Skip to main content
We've detected that you're using an unsupported browser. You may experience issues using the OA website. Please visit our supported browsers page for more information.

Our History

Joseph Brunton

Profile - Joseph Brunton

Joseph A. Brunton, Jr. (June 26, 1902 – July 8, 1988) was an Arrowmen and a career professional for the Boy Scouts of America. He served as National Lodge Chief in the Order from 1938 to 1940 and in the BSA National Council as the fourth Chief Scout Executive from 1960 to 1966.

Joseph A. Brunton, Jr. was one of the charter members of Octoraro Lodge, West Chester, Pennsylvania in 1926. In 1936, at the meeting of the National Lodge, Brunton, serving as Scout Executive for East Boroughs Council, Wilkinsburg, Pennsylvania was elected National Lodge Treasurer and then in 1938, at the age of 35, he was elected National Lodge Chief. Under his tenure as chief, the idea of area “fellowship” meetings was established. This would be the start of “sectional” meetings to be held in each area; what we know today as Section Conclaves.

Chief Brunton was instrumental in creating the OA Distinguished Service Award (DSA). In 1940, at the 25th Anniversary National Lodge Meeting, he presented the first DSA to E. Urner Goodman. He himself later received the Award in 1946.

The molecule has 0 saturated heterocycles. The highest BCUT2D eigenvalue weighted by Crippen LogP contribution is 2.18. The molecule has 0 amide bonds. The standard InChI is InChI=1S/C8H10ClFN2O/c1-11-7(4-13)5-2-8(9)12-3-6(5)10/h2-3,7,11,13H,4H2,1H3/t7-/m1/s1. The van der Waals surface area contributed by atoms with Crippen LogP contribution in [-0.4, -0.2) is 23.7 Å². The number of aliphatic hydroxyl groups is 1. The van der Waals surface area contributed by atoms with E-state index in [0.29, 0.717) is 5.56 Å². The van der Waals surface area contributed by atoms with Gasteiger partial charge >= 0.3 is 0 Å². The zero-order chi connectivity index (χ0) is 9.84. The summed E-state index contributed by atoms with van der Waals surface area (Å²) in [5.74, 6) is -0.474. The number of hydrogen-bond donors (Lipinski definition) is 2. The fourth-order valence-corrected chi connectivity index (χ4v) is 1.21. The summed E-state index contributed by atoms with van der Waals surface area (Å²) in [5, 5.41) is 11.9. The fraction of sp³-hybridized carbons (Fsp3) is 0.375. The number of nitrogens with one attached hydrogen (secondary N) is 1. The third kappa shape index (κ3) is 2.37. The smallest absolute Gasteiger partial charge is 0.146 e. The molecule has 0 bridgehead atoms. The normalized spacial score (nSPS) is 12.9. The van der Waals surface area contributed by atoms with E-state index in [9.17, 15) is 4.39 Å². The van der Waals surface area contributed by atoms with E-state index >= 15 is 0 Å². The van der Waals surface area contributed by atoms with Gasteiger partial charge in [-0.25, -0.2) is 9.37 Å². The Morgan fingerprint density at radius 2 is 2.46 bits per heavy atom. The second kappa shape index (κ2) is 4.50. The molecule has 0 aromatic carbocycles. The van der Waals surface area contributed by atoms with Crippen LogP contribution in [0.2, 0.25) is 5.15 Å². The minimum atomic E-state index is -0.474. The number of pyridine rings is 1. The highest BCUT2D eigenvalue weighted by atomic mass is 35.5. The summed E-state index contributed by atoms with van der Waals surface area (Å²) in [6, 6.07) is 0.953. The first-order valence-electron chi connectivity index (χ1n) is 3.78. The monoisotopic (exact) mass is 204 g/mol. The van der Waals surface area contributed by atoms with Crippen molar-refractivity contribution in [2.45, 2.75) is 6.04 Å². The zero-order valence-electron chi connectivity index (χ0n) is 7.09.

Brunton became a professional Scouter at an early age, and served in several local council positions, including Council Scout Executive. He became a member of the BSA National Council in 1952 as Director of Church Relations. In 1957, he was promoted to National Council senior management. He was appointed by the BSA National Executive Board to become Chief Scout Executive in 1960. Brunton was the second National Chief to rise to the position of Chief Scout Executive; the man he succeeded, Arthur A. Schuck (Chief Scout Executive 1948-1960) had served as the second Grand Lodge Chieftain in 1922.

During Brunton’s tenure, youth membership continued to expand in both Cub Scouting and Boy Scouting. Various changes were made to the Exploring program, including a stronger emphasis on career exploration and post specialty programs, in order to retain teenage youth members and attract additional teens to the program.

Brunton was awarded the Bronze Wolf, by the World Scout Committee for exceptional services to world Scouting, in 1965. In 1966 he was awarded the Alpha Phi National Distinguished Service Award and in 1973 he received the Silver Buffalo Award.